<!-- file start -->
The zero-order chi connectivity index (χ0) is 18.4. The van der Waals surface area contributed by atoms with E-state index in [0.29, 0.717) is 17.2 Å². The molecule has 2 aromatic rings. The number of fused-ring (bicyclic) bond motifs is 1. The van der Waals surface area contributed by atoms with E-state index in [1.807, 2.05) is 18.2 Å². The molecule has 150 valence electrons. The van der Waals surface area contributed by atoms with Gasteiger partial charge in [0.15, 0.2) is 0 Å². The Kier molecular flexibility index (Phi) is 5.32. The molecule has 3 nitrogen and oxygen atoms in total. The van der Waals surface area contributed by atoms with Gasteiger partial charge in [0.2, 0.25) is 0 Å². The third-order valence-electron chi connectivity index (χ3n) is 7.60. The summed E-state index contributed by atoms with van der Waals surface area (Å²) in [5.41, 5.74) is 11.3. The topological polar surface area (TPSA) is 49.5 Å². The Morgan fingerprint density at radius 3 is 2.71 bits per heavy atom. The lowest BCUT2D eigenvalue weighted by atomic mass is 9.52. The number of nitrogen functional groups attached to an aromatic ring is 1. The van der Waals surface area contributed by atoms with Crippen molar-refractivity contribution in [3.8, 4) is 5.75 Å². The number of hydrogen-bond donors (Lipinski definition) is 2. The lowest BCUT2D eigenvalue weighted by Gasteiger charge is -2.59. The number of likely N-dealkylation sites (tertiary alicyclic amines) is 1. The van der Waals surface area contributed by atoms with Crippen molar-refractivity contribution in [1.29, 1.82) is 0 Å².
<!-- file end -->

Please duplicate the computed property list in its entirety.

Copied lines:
The zero-order chi connectivity index (χ0) is 18.4. The van der Waals surface area contributed by atoms with E-state index in [0.29, 0.717) is 17.2 Å². The molecule has 2 aromatic rings. The number of fused-ring (bicyclic) bond motifs is 1. The van der Waals surface area contributed by atoms with E-state index in [1.807, 2.05) is 18.2 Å². The molecule has 150 valence electrons. The van der Waals surface area contributed by atoms with Gasteiger partial charge in [0.15, 0.2) is 0 Å². The Kier molecular flexibility index (Phi) is 5.32. The molecule has 3 nitrogen and oxygen atoms in total. The van der Waals surface area contributed by atoms with Gasteiger partial charge in [0.2, 0.25) is 0 Å². The third-order valence-electron chi connectivity index (χ3n) is 7.60. The summed E-state index contributed by atoms with van der Waals surface area (Å²) in [5.41, 5.74) is 11.3. The topological polar surface area (TPSA) is 49.5 Å². The Morgan fingerprint density at radius 3 is 2.71 bits per heavy atom. The lowest BCUT2D eigenvalue weighted by atomic mass is 9.52. The number of nitrogen functional groups attached to an aromatic ring is 1. The van der Waals surface area contributed by atoms with Crippen molar-refractivity contribution in [3.8, 4) is 5.75 Å². The number of hydrogen-bond donors (Lipinski definition) is 2. The lowest BCUT2D eigenvalue weighted by Gasteiger charge is -2.59. The number of likely N-dealkylation sites (tertiary alicyclic amines) is 1. The van der Waals surface area contributed by atoms with Crippen molar-refractivity contribution in [1.29, 1.82) is 0 Å².